The Sapir-Whorf Hypothesis

There are countless reasons to travel the world and study languages. The adventure seekers crave new experiences to get their adrenaline pumping, the foodies want to taste the exotic flavors the world has to offer, and the historians wish to uncover the ancient intricacies of the past. Going to a new place and diving headfirst into not only the culture but the language is the truest way to fulfill any one of these drives. Adventure, food, or history, the only way to really find the authenticity being sought is through immersion.

Which brings me to the elevated-seeming title of this piece and the inspiration behind the re-conceptualization of my personal soap box.  Named after the linguists who came up with the theory, the Sapir-Whorf Hypothesis states, at its core, that a language is the way each culture sees the world. Between all the differences in structures and syntax and slang, it becomes apparent that even the mode of thought is dependant upon a person’s native tongue. If you had an idea and ran it through the routes of trains of thought in two different languages, it would have the potential to have two completely diverse outcomes. The idea itself may manifest itself exponentially differently. If this is too complicated, suffice it to say that a Frenchman worrying about the inevitable rain on his commute home will approach the very thought in a completely different manner than a Japanese man would.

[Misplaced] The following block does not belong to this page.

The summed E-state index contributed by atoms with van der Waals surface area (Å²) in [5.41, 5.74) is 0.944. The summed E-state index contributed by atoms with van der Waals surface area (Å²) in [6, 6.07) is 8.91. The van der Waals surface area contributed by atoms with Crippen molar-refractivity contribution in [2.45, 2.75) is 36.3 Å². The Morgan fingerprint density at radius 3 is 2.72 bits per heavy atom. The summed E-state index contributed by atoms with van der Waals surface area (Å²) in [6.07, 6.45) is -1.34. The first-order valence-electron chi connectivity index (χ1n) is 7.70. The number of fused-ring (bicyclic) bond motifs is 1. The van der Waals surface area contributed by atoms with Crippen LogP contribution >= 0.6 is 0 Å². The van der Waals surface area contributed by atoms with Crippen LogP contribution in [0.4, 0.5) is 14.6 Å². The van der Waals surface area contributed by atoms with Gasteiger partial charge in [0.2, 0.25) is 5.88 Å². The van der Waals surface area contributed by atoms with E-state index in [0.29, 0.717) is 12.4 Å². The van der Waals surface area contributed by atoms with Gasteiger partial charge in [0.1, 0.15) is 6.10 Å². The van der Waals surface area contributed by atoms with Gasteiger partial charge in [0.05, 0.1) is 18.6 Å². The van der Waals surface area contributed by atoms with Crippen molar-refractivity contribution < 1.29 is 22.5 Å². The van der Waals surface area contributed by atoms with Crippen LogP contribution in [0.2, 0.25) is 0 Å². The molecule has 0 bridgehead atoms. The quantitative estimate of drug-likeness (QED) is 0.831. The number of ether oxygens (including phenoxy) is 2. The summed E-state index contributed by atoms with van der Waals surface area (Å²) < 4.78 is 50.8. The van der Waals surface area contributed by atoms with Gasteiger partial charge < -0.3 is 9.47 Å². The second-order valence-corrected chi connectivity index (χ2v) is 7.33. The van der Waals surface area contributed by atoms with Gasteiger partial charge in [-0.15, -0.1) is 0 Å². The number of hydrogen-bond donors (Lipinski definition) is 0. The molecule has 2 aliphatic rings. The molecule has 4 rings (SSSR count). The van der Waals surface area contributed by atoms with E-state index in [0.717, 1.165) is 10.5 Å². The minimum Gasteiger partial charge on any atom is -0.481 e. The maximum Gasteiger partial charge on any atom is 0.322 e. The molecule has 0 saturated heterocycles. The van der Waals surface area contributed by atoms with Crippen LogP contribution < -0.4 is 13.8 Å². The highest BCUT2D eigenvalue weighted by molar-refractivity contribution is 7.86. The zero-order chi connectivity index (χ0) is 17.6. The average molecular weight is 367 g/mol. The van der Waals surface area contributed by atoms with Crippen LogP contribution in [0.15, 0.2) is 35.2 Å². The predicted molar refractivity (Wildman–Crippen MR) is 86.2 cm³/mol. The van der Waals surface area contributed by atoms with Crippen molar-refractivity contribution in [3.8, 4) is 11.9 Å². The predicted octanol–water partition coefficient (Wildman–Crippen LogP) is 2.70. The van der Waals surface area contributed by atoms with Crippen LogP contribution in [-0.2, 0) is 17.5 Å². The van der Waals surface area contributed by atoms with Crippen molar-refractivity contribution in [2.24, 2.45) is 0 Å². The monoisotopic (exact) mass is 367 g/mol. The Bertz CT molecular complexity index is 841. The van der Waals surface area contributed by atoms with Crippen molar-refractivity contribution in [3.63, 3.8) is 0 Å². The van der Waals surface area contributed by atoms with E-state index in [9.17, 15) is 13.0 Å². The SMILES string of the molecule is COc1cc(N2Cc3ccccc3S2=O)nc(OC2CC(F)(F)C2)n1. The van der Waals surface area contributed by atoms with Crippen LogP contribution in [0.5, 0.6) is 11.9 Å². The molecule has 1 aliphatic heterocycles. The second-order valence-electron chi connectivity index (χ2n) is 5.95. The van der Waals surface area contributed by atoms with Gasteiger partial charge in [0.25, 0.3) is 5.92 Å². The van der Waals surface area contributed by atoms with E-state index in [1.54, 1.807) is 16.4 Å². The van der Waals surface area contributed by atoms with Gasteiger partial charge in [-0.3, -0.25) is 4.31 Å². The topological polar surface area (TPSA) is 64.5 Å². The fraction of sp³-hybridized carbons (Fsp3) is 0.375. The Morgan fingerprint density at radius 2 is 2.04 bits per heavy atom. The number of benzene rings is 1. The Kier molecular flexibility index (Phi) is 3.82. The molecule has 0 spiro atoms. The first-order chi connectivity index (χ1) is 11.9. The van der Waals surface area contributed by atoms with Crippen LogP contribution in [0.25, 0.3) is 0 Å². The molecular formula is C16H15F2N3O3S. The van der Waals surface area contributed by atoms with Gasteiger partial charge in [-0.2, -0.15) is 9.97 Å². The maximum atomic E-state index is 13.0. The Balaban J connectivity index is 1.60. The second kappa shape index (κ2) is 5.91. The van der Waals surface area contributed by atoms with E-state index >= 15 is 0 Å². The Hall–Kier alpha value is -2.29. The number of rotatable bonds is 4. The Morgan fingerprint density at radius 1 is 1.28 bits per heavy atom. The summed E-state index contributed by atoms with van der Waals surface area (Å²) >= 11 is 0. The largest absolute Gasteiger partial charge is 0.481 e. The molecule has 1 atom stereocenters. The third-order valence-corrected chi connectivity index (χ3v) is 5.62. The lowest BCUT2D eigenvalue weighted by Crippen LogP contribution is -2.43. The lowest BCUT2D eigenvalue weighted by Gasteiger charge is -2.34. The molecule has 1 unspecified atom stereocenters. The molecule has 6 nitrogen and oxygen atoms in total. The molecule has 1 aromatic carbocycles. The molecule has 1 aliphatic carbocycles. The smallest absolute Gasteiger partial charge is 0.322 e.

The order of the words, how they each relate to the subject, and even how they relate to the outside world are all there in the blueprints of each language. I want to be able to see the world from every angle, perspective, and habit of thought. You’ll have to humor me but my goal is to understand as many of these linguistic guides as physically and mentally possible. There are so many opinions and ways of thinking that I cannot be content seeing things from only a few limited mentalities. It would be nice to not only see the world, but to see it from a diverse collection of viewpoints.

It all comes down to this: when you travel it’s all good and well to see the sights and get some souvenirs, but the real essence to a place is found when you talk to the locals and get lost in a mindset you aren’t used to.